Budget 2017 – choices and priorities


Sir, – I turned on the television news to listen to commentary on the budget, in this era of “new politics”. The first comment I heard was “it was a missed opportunity”. I immediately turned the television off. – Yours, etc,



Dublin 16.

Sir, – Is the Government betting on a mild winter? Surely the fiver would be of some use during the winter to a pensioner, rather than for a pint on St Patrick’s Day. – Yours, etc,


Pococke Lower,


Sir, – The sickest and poorest in our society, those who are ill and in receipt of a medical card, continue to be charged €300 a year for essential medicines.

The reduction by €5 per month to €20 of the charges cap to patients over 70 does little to change the plight of these vulnerable patients.

It is practically impossible for pharmacies to differentiate between patients over and under 70, especially in cases where family members may be on either side of the divide. It will cost more to administer within pharmacies and within the HSE than it will give back, and will do nothing to halt the harm suffered by patients who refuse to avail of the medicines due to this charge.– Yours, etc,


An Bun Beag ,

Co Dhún na nGall.

Sir, – Plé, the national association of third-level institutions offering degree-level training in early childhood care and education, welcomes the proposed Single Affordable Childcare Scheme proposed in Budget 2017. The thrust of this scheme, which moves from universal to targeted support for those most in need, is particularly progressive. We welcome the much-needed focus upon children aged from birth to three years, school-aged children, and the much-needed contribution towards non-contact time for educators working with children in the early childhood care and education scheme.

However, the measures announced in Budget 2017 will do little to address the crisis in the early childhood care and education sector, which is struggling to attract and retain quality staff. Staff, many of whom hold a bachelor’s degree in early childhood education, earn €10 per hour. This equates to an annual salary of €20,280 for an educator working a 39-hour week, all-year round. The situation is even starker for early childhood educators who have no security of tenure, and are laid off during the summer months to claim social welfare parents. While the affordable childcare scheme will be a welcome support for parents when introduced in September 2017, a strategic and targeted investment programme is imperative to stall and prevent the exodus of highly qualified educators from the sector, and to remove them from relative poverty. – Yours, etc,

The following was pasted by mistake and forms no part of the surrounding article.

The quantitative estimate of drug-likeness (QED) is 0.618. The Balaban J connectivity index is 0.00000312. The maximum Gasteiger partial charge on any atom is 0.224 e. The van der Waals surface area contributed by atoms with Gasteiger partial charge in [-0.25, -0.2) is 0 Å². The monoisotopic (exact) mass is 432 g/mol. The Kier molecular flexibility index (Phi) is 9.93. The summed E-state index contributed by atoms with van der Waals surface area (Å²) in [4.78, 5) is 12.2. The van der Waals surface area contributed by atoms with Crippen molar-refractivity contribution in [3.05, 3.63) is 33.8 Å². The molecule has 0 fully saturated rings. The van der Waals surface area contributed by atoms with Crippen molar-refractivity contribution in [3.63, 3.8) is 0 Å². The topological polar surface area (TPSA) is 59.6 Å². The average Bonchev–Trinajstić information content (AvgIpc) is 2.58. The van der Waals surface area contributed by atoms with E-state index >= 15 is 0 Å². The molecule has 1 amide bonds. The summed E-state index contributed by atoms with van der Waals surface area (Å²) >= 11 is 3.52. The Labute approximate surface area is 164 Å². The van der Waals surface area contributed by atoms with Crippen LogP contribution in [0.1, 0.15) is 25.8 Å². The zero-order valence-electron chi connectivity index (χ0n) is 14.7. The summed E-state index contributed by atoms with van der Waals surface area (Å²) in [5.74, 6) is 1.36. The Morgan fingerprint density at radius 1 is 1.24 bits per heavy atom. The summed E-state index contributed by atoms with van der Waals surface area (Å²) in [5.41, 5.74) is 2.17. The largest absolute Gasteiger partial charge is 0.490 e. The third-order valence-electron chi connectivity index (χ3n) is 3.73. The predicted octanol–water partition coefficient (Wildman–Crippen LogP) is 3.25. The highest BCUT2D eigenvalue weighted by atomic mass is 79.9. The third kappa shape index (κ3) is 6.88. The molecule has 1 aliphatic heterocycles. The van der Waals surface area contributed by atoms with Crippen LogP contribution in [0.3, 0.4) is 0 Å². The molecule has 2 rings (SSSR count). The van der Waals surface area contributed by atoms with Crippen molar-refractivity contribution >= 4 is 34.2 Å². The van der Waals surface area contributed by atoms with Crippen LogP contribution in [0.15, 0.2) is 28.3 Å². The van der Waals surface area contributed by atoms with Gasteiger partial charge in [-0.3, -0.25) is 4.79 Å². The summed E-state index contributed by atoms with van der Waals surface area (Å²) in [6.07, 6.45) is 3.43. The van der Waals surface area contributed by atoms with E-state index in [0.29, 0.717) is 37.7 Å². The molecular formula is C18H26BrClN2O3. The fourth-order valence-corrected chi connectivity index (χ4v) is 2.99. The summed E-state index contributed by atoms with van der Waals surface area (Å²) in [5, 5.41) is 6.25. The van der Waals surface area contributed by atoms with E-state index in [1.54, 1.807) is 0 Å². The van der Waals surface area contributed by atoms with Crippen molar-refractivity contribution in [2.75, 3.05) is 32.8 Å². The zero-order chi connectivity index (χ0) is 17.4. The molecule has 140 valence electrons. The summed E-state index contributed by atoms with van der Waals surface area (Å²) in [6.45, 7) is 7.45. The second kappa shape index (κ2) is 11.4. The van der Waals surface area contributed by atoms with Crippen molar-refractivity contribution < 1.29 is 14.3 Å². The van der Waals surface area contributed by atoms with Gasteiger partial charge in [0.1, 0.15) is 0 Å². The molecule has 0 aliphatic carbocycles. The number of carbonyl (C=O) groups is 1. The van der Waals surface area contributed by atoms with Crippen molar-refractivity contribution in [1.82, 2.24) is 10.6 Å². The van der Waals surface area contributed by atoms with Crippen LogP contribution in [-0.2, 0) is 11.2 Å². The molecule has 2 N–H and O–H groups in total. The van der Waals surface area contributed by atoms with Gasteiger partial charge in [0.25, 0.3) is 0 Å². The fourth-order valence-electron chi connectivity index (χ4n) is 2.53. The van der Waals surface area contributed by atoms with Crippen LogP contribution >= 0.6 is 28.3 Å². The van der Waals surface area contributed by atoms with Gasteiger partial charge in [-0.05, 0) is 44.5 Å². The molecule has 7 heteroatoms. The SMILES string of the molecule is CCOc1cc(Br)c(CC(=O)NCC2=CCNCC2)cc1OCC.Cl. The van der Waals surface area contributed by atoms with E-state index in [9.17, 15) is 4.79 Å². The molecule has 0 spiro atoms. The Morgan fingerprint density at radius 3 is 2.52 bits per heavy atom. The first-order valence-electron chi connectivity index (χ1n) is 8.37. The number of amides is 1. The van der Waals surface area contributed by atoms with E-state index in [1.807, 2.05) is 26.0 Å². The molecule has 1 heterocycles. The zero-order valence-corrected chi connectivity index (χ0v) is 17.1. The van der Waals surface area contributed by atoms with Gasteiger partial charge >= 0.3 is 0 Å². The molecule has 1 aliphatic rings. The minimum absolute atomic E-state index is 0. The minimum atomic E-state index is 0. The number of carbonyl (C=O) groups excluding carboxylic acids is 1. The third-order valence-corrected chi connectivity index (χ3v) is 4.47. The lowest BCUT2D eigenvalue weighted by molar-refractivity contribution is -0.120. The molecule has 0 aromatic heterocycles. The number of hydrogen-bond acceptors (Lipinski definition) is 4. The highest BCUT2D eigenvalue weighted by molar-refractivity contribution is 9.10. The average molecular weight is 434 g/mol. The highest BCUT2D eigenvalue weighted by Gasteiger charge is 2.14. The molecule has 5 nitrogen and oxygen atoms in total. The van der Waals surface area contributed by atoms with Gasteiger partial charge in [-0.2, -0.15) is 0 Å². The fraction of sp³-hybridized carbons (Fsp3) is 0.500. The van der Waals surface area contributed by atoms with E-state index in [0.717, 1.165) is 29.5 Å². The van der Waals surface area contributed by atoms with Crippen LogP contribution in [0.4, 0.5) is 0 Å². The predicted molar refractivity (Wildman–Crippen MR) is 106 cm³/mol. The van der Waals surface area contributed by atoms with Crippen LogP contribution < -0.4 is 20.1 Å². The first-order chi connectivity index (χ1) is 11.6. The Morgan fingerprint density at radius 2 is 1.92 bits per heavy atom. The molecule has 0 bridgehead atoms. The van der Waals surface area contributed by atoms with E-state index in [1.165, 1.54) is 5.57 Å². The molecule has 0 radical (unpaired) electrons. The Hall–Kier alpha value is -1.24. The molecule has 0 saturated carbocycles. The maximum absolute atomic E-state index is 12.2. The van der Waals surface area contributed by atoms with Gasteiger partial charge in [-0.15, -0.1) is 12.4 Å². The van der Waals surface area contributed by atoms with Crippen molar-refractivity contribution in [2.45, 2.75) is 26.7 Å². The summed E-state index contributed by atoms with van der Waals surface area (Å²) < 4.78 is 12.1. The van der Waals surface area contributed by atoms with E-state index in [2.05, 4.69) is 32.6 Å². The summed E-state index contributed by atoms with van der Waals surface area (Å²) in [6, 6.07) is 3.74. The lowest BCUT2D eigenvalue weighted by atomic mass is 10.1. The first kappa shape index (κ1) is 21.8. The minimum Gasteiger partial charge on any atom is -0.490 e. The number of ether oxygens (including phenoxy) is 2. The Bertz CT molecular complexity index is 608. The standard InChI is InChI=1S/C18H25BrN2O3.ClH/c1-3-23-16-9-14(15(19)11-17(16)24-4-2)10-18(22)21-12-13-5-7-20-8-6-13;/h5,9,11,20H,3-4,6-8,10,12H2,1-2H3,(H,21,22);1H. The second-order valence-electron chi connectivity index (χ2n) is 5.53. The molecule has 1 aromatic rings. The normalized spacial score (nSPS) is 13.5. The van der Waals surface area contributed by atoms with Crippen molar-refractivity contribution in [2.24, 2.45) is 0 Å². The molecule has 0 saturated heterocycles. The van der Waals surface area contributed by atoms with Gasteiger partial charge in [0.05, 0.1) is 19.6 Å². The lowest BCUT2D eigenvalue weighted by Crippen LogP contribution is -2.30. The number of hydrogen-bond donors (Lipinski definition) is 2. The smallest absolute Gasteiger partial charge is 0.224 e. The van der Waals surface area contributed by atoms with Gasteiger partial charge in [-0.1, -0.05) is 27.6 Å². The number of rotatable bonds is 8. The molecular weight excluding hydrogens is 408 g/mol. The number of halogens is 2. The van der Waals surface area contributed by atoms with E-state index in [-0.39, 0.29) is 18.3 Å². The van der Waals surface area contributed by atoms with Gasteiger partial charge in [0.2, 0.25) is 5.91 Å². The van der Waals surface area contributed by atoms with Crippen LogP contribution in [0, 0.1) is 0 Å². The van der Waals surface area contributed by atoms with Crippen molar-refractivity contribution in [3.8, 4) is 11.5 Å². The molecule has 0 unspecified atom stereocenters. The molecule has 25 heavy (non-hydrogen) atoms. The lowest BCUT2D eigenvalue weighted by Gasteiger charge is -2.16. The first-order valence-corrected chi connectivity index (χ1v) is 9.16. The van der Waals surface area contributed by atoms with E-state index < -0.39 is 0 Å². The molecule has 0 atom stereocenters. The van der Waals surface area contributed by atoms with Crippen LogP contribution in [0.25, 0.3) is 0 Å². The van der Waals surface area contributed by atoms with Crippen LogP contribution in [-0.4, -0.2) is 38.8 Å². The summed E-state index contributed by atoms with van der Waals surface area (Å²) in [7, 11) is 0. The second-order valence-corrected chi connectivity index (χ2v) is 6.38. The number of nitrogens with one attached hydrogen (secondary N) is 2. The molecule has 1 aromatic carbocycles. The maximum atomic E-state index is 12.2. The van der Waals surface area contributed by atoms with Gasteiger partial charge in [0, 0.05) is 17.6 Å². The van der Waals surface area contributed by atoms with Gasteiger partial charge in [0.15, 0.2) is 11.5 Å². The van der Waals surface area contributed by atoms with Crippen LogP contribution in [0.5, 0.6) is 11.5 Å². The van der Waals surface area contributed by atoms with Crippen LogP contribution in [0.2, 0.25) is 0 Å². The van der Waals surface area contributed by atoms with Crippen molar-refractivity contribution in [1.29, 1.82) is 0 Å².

Sir, – Am I alone in being uneasy about the State providing funding towards a six-month-old spending 40 hours per week in a creche? – Yours, etc,



Co Wexford.

A chara, – Quality childcare is a benefit to families and society. Quality child care is provided in homes, by families, across the country, but this work is not equally valued by the state or Budget 2017. There are direct costs to providing care for children at home, as well as the loss of income (and tax individualisation for single-income households). Parents who are looking after children have extra costs for heat and light as well as having to live on reduced incomes. The cost of accommodation, despite the downturn, means that even double-income families can find it difficult to meet basic living costs. It is quite clear that families on one income (or less) will be under even more pressure following this budget.